Also delivered in her capacity as Honorary Patron of the G20 Global Partnership for Financial Inclusion
Good afternoon, President Calderón, President Yudhoyono, President Piñera, Excellencies, ladies and gentlemen.
As I flew here last night, I was thinking about what a big journey we have taken. Los Cabos is far from the Netherlands – and Indonesia, South Africa, Nigeria, Fiji and most of your homes. Yes, we have travelled a long way. But also Financial Inclusion has made a sky-rocketing journey. Only a few years ago most people were discussing only microcredit. I would get a lot of questions when I talked about the need for savings accounts or SME credit, financial education or basic insurance. They would say, “I understand the credit part, but why savings? Do poor people have money to save?” Those were the questions I got seven years ago.
The situation is very different today. We see more and more policies, technologies and partnerships that are putting financial products at the service of poor communities and enterprises. The difference this has made to lives and livelihoods is real. It is particularly thrilling that so much of this innovation and progress is originating in developing countries.
Here, I extend my deepest congratulations to President Calderón. Mexico’s leadership has been tremendous. Through your regulation, your data focus and in product development. But also, by presenting Financial Inclusion as a key goal for this summit Mexico has shown us the important role that Financial Inclusion has in sustainable and equitable growth.
Mr. President, you were the first head of state to create a national council to coordinate efforts in order to achieve financial inclusion. Looking around at the many countries with similar commitments today, it is evident how much Mexico has inspired and facilitated. When I think of the many positive conversations I have had with you and your Government these past couple of years, I can only say how happy I am to be here today and experience your progress. Mis más sinceras felicitaciones.
It also means so much for me to be here with countries I work with and have visited. From all of you, I have learned and I was inspired. Above all, you made it very clear to me why financial inclusion matters. President Yudhoyono, I recall that some of your first words to me were about how financial inclusion will help Indonesia reduce income inequality. And help enterprises thrive.
I heard similar points from leaders in Turkey, Brazil, Tanzania and beyond. For example, Brazil really started this journey to create a virtuous circle of macro stability. Stability, ladies and gentlemen, something that is central in this Summit. In Rio, Jakarta, Ankara or rural Rwanda, I have spoken to small business owners, farmers, migrant workers or even mothers. They all tell me that a safe place to save, a line of credit, an easy way to pay a bill, or a small insurance all help them manage their cash flow, make investments, weather life’s events and achieve their dreams.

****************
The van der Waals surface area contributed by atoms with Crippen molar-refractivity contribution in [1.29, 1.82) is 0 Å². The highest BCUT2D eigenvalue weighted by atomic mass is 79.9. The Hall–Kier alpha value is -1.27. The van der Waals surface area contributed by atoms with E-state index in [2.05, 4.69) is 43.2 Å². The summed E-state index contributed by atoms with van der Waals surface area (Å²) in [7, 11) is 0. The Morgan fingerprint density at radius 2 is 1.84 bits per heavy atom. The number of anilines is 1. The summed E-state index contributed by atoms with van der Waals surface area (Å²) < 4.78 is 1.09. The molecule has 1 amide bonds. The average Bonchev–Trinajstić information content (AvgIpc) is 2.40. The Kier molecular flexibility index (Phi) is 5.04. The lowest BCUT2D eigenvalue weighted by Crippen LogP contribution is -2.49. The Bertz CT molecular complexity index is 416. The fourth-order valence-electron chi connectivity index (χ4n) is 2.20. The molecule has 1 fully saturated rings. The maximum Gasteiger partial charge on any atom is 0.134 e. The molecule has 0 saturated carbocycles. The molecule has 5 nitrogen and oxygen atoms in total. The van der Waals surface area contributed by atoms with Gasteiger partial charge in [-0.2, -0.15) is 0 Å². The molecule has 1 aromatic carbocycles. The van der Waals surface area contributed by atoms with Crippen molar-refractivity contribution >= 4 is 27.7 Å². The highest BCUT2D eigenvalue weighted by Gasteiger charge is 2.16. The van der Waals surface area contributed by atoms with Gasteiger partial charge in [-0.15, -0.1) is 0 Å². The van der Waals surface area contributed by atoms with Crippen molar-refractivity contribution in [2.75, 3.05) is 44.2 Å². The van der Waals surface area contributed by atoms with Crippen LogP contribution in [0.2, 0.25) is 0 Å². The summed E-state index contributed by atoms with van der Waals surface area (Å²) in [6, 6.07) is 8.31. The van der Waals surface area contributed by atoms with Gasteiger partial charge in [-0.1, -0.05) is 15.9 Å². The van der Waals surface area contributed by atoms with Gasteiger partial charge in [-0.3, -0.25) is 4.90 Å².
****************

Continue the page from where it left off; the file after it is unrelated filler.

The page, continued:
Building inclusive financial systems is no easy task. Each country has different needs and priorities. For some, it may be building a nation-wide electronic payment system. For others, it will be to reach marginalized people and more informal businesses. And in many places, quality of usage, financial education and consumer protection will be essential, something the Mexican leadership has really put these two very important issues onto the map.
The point I would like to make is that there is no single solution. But we do know common elements of success. One is the absolute necessity of coordination within a country. A wide array of public and private actors must be involved to build the financial infrastructure and regulatory framework in order to deliver the right products. To these ends, we can learn so much from each other’s experiences. And in doing so, we will not have to reinvent the wheel every time. Another common element is good data for policy formulation, investments and monitoring. There also we can learn from each other. Finally, political leadership is essential. Ladies and gentlemen, in making this commitment today, you have done a very important part of the work, showing political leadership and commitment.
These 17 countries together represent—and I have been calculating—1.1 billion people, or 16% of the world population. From all of these countries 483 million adults do not have access and cannot use good financial services to their own benefit. Your commitment today lays the groundwork to open the financial system to these people and their children, thus bringing the benefits of financial services to nearly 712 million people in total. This, so that these 712 million people can put their kids in school, get health care, buy seeds and fertilizer, and invest in opportunities. This is similarly promising for enterprises. In an average of all these countries, only 36% of formal SMEs have access to a credit line. So, imagine what it is like for informal SMEs. Much lower. So the goal is to expand the financial system in a way that we put it at the service of basic needs and sustained, equitable growth.
Each country here has exhibited tremendous vision in placing financial inclusion on its agenda. And I really wish you great success as you return home and continue to implement this very important commitment.
And looking forward, I hope that Russia will continue this leadership in Financial Inclusion from December. And I hope too, that the issue of Financial Inclusion is linked to issues like food security and development in general in the Sherpa track as Financial Inclusion can really help make it possible.
Personally, I hope that I can continue to be of service to all of you in your journey towards full financial inclusion.
Señor Presidente, fue un placer trabajar con su país y los muy de cerca. Muchísimas gracias y muchísimas suerte.